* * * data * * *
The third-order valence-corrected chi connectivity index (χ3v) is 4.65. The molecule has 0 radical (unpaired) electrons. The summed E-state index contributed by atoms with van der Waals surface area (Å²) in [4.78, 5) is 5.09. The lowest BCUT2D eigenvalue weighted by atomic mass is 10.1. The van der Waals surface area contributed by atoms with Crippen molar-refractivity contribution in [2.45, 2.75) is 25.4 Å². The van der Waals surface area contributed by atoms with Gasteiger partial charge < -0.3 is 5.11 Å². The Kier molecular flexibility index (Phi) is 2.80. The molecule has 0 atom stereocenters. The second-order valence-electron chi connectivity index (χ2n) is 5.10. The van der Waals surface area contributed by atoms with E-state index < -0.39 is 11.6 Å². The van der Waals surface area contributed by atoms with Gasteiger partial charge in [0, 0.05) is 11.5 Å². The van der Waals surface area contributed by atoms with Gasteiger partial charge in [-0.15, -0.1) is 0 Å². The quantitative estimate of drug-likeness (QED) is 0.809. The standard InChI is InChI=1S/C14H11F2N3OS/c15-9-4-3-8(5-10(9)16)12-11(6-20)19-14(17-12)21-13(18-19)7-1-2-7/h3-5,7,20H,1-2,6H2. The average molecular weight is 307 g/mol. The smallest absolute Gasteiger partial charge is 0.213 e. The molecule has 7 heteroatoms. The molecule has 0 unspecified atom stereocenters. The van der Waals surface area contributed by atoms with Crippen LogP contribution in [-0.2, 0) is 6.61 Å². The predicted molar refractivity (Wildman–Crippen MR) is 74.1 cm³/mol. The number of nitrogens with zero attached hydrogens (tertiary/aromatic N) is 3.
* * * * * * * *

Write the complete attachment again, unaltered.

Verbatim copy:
The third-order valence-corrected chi connectivity index (χ3v) is 4.65. The molecule has 0 radical (unpaired) electrons. The summed E-state index contributed by atoms with van der Waals surface area (Å²) in [4.78, 5) is 5.09. The lowest BCUT2D eigenvalue weighted by atomic mass is 10.1. The van der Waals surface area contributed by atoms with Crippen molar-refractivity contribution in [2.45, 2.75) is 25.4 Å². The van der Waals surface area contributed by atoms with Gasteiger partial charge < -0.3 is 5.11 Å². The Kier molecular flexibility index (Phi) is 2.80. The molecule has 0 atom stereocenters. The second-order valence-electron chi connectivity index (χ2n) is 5.10. The van der Waals surface area contributed by atoms with E-state index < -0.39 is 11.6 Å². The van der Waals surface area contributed by atoms with Gasteiger partial charge in [0, 0.05) is 11.5 Å². The van der Waals surface area contributed by atoms with Gasteiger partial charge in [-0.15, -0.1) is 0 Å². The quantitative estimate of drug-likeness (QED) is 0.809. The standard InChI is InChI=1S/C14H11F2N3OS/c15-9-4-3-8(5-10(9)16)12-11(6-20)19-14(17-12)21-13(18-19)7-1-2-7/h3-5,7,20H,1-2,6H2. The average molecular weight is 307 g/mol. The smallest absolute Gasteiger partial charge is 0.213 e. The molecule has 7 heteroatoms. The molecule has 0 unspecified atom stereocenters. The van der Waals surface area contributed by atoms with Crippen LogP contribution in [-0.2, 0) is 6.61 Å². The predicted molar refractivity (Wildman–Crippen MR) is 74.1 cm³/mol. The number of nitrogens with zero attached hydrogens (tertiary/aromatic N) is 3.